The astonishing “Gravity” sends viewers free floating into space, where even dangerous debris and the threat of oxygen debt cannot dim the quiet beauty of Earth below.
The year’s great cinematic visual achievement (2013 has three months left, but we will not hold out hope for the second “Hobbit” film), “Gravity” creates a photo-realistic world hundreds of miles above Earth. Humans move believably in and outside vessels, without quick edits or cutaways fudging the visual details.
Mexican director Alfonso Cuarón (“Children of Men”) instead favors wide, lingering shots and ingenuity.
Cuarón, visual effects supervisor Tim Webber (“The Dark Knight”) and cinematographer Emmanuel Lubezki (“The Tree of Life”) worked out new ways to mimic movement through space on screen. To dissect these developments would ruin the magic. Let’s just say they nailed it, at least to a non-NASA-trained eye.
Although “Gravity” features two huge movie stars (Sandra Bullock and George Clooney), it is foremost a triumph of technologically advanced, seamless filmmaking.
The question in “Gravity” is never whether its depiction of space is believable. Veteran astronaut Matt Kowalski (Clooney) propels himself through an ocean of emptiness via jet pack with the same ease a guy might bring to jet-skiing on Earth.
The question is whether our hearts can take another collision with a piece of equipment by Kowalski or researcher/newbie astronaut Ryan Stone (Bullock). Or withstand one more instance of Stone becoming untethered from Kowalski or whatever solid piece of metal is keeping her from disappearing into the ether with nothing but her space suit and a rapidly declining air supply.
Debris from an old Russian satellite destroys the Americans’ shuttle and cuts off communication to Mission Control. As the debris keeps hurtling through space, Stone and Kowalski, stranded outside their vessel, have only each other and hundreds of miles of freezing, soundless space. Earth – land, oceans and city lights resembling rivers of fire –looms large but unreachable below them.
The astronauts will test their own physical limitations and the constraints of space as they seek shelter, an air supply and a way home. The derring-do and smarts exhibited in these scenes are thrilling, though “Gravity’s” setting means those thrills are slightly slower in coming than in most action films.
Cuarón offers visual reminders that even under the best circumstances, space travelers do not control their surroundings. Life in zero gravity upends Stone even before the debris hits, prompting constant, involuntary somersaults and nausea.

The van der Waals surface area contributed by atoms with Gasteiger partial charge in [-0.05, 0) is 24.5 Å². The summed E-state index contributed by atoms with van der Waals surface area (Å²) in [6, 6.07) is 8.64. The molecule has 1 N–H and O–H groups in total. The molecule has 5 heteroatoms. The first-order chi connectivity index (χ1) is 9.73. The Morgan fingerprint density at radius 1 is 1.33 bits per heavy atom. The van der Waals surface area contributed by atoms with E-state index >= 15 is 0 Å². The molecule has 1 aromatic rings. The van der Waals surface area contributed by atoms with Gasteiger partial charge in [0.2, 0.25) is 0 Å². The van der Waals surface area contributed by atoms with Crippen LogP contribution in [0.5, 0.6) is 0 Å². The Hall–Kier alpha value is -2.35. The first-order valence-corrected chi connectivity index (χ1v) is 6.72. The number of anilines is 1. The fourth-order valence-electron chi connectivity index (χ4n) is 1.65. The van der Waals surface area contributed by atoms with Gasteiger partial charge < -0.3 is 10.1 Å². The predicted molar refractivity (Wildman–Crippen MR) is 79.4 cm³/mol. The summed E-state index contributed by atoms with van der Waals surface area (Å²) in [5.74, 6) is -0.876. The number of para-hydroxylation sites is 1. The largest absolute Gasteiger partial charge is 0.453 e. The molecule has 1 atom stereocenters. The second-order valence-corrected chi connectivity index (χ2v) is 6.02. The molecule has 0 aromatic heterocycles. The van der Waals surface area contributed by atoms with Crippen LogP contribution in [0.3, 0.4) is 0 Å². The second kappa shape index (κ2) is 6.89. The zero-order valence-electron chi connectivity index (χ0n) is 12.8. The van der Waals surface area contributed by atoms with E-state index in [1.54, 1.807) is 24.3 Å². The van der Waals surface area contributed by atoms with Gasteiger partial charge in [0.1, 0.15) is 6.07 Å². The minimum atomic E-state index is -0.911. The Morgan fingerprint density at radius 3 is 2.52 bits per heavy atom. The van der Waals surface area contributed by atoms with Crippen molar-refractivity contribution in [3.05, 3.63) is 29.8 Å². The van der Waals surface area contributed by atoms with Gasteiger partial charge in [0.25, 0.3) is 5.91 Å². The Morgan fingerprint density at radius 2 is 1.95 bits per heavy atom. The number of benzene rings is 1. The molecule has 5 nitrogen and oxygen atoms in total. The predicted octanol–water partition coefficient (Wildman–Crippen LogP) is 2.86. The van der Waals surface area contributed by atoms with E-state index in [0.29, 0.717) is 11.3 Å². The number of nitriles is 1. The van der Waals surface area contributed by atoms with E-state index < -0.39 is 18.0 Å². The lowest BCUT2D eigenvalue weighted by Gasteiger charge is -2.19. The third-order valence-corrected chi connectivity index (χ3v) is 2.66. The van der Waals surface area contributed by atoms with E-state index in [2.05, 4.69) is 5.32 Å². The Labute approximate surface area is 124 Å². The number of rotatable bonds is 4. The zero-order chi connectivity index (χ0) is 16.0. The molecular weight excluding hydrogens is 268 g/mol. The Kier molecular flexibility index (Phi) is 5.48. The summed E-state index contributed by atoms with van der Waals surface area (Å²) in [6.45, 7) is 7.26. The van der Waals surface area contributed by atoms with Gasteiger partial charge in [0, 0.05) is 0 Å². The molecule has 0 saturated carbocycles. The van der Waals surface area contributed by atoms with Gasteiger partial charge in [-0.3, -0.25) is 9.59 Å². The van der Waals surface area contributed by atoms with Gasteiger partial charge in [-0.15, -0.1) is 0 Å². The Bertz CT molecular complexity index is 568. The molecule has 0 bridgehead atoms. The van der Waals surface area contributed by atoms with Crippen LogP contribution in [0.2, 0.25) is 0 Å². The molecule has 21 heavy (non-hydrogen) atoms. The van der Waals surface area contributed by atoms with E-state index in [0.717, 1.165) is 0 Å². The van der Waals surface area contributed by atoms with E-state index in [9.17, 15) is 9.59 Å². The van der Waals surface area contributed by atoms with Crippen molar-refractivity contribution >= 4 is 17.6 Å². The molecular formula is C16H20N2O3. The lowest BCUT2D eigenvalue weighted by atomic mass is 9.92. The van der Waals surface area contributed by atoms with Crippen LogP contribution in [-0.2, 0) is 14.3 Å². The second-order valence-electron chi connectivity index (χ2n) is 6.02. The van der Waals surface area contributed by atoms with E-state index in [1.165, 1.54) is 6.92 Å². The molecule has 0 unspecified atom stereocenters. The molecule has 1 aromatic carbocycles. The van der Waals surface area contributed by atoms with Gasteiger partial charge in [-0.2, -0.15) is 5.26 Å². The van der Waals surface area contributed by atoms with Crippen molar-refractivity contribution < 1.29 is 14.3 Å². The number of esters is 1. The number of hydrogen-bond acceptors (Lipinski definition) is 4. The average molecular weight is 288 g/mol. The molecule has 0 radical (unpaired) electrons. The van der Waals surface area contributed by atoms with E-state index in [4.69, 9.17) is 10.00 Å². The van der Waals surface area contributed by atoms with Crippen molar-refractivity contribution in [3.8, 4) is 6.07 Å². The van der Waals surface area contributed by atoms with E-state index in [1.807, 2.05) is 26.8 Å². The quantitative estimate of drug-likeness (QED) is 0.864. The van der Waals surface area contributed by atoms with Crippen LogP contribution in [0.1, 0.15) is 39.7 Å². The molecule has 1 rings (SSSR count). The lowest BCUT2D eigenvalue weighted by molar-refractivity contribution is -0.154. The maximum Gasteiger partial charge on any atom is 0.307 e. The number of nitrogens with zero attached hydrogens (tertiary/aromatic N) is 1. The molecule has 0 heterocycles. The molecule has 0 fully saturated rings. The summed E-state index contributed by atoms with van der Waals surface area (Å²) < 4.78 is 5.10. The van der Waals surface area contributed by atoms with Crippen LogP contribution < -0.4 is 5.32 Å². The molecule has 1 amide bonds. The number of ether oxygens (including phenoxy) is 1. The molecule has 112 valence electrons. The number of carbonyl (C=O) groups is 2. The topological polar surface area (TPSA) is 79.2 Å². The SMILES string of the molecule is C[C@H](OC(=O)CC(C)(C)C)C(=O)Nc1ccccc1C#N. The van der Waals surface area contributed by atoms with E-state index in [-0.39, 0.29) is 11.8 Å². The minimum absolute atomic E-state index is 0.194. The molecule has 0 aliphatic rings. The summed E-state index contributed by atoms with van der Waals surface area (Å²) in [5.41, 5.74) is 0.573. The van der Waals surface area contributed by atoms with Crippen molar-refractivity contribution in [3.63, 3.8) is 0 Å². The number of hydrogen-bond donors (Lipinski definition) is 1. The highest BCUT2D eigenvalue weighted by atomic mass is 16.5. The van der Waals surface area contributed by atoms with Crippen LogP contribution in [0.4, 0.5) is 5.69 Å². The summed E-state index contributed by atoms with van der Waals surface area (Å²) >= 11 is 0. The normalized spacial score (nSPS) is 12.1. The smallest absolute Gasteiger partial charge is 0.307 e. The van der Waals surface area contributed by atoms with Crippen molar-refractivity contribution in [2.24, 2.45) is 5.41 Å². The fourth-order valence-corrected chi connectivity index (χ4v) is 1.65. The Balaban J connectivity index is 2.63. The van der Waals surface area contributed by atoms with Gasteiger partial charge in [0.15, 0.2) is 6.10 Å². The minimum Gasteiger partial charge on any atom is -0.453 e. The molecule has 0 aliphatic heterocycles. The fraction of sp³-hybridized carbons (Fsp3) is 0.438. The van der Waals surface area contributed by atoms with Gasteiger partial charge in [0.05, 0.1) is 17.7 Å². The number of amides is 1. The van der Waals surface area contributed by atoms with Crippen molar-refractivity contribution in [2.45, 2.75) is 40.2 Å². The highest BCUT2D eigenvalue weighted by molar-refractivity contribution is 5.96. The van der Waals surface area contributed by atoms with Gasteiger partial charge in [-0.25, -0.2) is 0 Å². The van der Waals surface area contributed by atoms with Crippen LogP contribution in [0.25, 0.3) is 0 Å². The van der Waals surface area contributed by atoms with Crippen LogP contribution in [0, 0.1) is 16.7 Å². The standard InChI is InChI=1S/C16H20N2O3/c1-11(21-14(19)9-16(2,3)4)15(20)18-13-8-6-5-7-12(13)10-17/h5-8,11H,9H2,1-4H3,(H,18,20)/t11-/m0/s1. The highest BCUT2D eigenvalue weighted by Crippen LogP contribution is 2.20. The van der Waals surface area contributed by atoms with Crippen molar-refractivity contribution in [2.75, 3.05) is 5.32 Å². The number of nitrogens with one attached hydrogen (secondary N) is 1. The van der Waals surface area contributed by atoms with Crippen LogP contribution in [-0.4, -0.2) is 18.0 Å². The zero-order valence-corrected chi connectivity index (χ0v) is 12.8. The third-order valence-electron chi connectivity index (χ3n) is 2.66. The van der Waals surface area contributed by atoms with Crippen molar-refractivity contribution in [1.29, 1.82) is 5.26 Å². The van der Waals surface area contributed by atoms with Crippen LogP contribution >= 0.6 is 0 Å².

Cuarón’s careful use of 3-D enriches the visual fabric and increases the impact of space collisions. “Gravity” makes you grateful for those Russian and Chinese audiences who demand Hollywood keep making 3-D movies despite American ambivalence. Some directors know how to use it.
Comparisons between “Gravity” and last year’s “Life of Pi” are inevitable, since both 3-D films are visual game changers directed by versatile, foreign-born directors. “Pi” director Ang Lee received his second Oscar last year for his film about a boy and a tiger sharing a lifeboat; Cuarón would be a respectable choice for the 2013 directing Oscar, regardless of whom the competition ends up being.
James Cameron started out as James Cameron and remains so; he’s been consistently wedded to sci-fi and action and advancing cinematic technology. Cuarón has crossed genres, directing the frank, coming-of-age film “Y Tu Mama Tambien,” kids films ranging from lightly to heavily fantastical (“A Little Princess,” “Harry Potter and the Prisoner of Azkaban”) and “Children of Men,” which was sci-fi but not effects-driven.
He gave some indication he had a film like “Gravity” in his tank, but not much.
Because it’s opening in October and stars big names, “Gravity” has been positioned as awards-caliber in all categories. But it’s actually a perfect summer film: It clocks in at a lean 91 minutes and offers summer-movie dialogue – from Cuarón and his co-screenwriter son, Jonas – and summer-movie performances.
Clooney’s mission commander alternates breeziness and authority, a communication style patented by Clooney back on “ER.” Kowalski bonds with Stone by joking about how she finds him handsome, and forces Mission Control to listen to old anecdotes from his life via radio.
When the debris hits the fan, Kowalski takes control. But Clooney’s delivery offers little change in inflection. It’s pure Clooney-telling-us-how-it-is throughout.
It’s not a bad performance, just a movie-star performance.
Bullock handles the heavy physical demands of her role with unexpected, Sigourney-Weaver-esque elan. You always pull for her character, because she’s in distress and played by the eternally likable Bullock. But her performance at more emotional moments does not support the tragic back story the Cuaróns have given her character.
The back story itself is underdeveloped, and Bullock also is saddled with some highly dubious lines of dialogue.
This dialogue had to be strikingly clichéd to call attention to itself in an otherwise stunning film.
Call The Bee’s Carla Meyer, (916) 321-1118. Follow her on Twitter @CarlaMeyerSB